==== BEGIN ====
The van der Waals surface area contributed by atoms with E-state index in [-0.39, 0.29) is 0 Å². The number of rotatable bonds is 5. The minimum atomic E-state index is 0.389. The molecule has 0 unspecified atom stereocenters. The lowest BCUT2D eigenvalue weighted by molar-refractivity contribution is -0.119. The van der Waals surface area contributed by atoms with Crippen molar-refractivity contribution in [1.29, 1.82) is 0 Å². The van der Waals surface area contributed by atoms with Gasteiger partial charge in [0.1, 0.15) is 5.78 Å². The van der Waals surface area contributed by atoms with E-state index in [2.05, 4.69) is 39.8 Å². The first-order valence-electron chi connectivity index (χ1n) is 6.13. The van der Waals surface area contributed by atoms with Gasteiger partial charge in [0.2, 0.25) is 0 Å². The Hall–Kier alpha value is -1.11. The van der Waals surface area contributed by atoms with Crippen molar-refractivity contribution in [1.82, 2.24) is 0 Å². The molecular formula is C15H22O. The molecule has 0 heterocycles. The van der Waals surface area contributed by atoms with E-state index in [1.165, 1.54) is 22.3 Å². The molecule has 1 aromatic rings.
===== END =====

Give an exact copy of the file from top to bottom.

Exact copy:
The van der Waals surface area contributed by atoms with E-state index in [-0.39, 0.29) is 0 Å². The number of rotatable bonds is 5. The minimum atomic E-state index is 0.389. The molecule has 0 unspecified atom stereocenters. The lowest BCUT2D eigenvalue weighted by molar-refractivity contribution is -0.119. The van der Waals surface area contributed by atoms with Crippen molar-refractivity contribution in [1.29, 1.82) is 0 Å². The van der Waals surface area contributed by atoms with Gasteiger partial charge in [0.1, 0.15) is 5.78 Å². The van der Waals surface area contributed by atoms with E-state index in [2.05, 4.69) is 39.8 Å². The first-order valence-electron chi connectivity index (χ1n) is 6.13. The van der Waals surface area contributed by atoms with Gasteiger partial charge in [0.2, 0.25) is 0 Å². The Hall–Kier alpha value is -1.11. The van der Waals surface area contributed by atoms with Crippen molar-refractivity contribution in [1.82, 2.24) is 0 Å². The molecular formula is C15H22O. The molecule has 0 heterocycles. The van der Waals surface area contributed by atoms with E-state index in [1.165, 1.54) is 22.3 Å². The molecule has 1 aromatic rings.